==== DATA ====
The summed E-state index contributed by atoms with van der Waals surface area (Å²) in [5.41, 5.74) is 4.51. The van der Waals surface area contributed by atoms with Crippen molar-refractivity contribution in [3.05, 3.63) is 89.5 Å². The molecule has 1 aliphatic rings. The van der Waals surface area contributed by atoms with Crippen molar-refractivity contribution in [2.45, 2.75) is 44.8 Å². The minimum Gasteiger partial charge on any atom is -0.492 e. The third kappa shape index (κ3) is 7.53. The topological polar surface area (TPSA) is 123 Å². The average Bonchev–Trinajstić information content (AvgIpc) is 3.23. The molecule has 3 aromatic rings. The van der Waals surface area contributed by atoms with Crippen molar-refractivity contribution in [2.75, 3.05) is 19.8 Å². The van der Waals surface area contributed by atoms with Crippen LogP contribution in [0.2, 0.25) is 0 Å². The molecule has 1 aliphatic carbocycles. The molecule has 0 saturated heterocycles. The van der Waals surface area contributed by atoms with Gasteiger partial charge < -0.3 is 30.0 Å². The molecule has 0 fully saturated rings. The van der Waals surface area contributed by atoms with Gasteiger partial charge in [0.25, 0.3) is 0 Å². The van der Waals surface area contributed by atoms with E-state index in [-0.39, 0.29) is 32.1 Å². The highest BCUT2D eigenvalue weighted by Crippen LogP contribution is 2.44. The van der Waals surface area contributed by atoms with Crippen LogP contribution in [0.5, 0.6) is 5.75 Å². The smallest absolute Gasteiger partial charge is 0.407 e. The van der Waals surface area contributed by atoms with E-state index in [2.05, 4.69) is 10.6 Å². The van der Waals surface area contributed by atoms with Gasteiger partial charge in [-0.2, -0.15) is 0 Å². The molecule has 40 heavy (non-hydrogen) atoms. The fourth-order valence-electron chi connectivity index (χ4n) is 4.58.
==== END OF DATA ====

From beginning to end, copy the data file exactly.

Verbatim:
The summed E-state index contributed by atoms with van der Waals surface area (Å²) in [5.41, 5.74) is 4.51. The van der Waals surface area contributed by atoms with Crippen molar-refractivity contribution in [3.05, 3.63) is 89.5 Å². The molecule has 1 aliphatic rings. The van der Waals surface area contributed by atoms with Crippen molar-refractivity contribution in [2.45, 2.75) is 44.8 Å². The minimum Gasteiger partial charge on any atom is -0.492 e. The third kappa shape index (κ3) is 7.53. The topological polar surface area (TPSA) is 123 Å². The average Bonchev–Trinajstić information content (AvgIpc) is 3.23. The molecule has 3 aromatic rings. The van der Waals surface area contributed by atoms with Crippen molar-refractivity contribution in [2.75, 3.05) is 19.8 Å². The van der Waals surface area contributed by atoms with Crippen LogP contribution in [0.2, 0.25) is 0 Å². The molecule has 1 aliphatic carbocycles. The molecule has 0 saturated heterocycles. The van der Waals surface area contributed by atoms with Gasteiger partial charge < -0.3 is 30.0 Å². The molecule has 0 fully saturated rings. The van der Waals surface area contributed by atoms with Gasteiger partial charge in [0.25, 0.3) is 0 Å². The van der Waals surface area contributed by atoms with E-state index in [-0.39, 0.29) is 32.1 Å². The highest BCUT2D eigenvalue weighted by Crippen LogP contribution is 2.44. The van der Waals surface area contributed by atoms with Crippen LogP contribution in [0.5, 0.6) is 5.75 Å². The smallest absolute Gasteiger partial charge is 0.407 e. The van der Waals surface area contributed by atoms with E-state index in [2.05, 4.69) is 10.6 Å². The van der Waals surface area contributed by atoms with Gasteiger partial charge in [-0.2, -0.15) is 0 Å². The molecule has 40 heavy (non-hydrogen) atoms. The fourth-order valence-electron chi connectivity index (χ4n) is 4.58.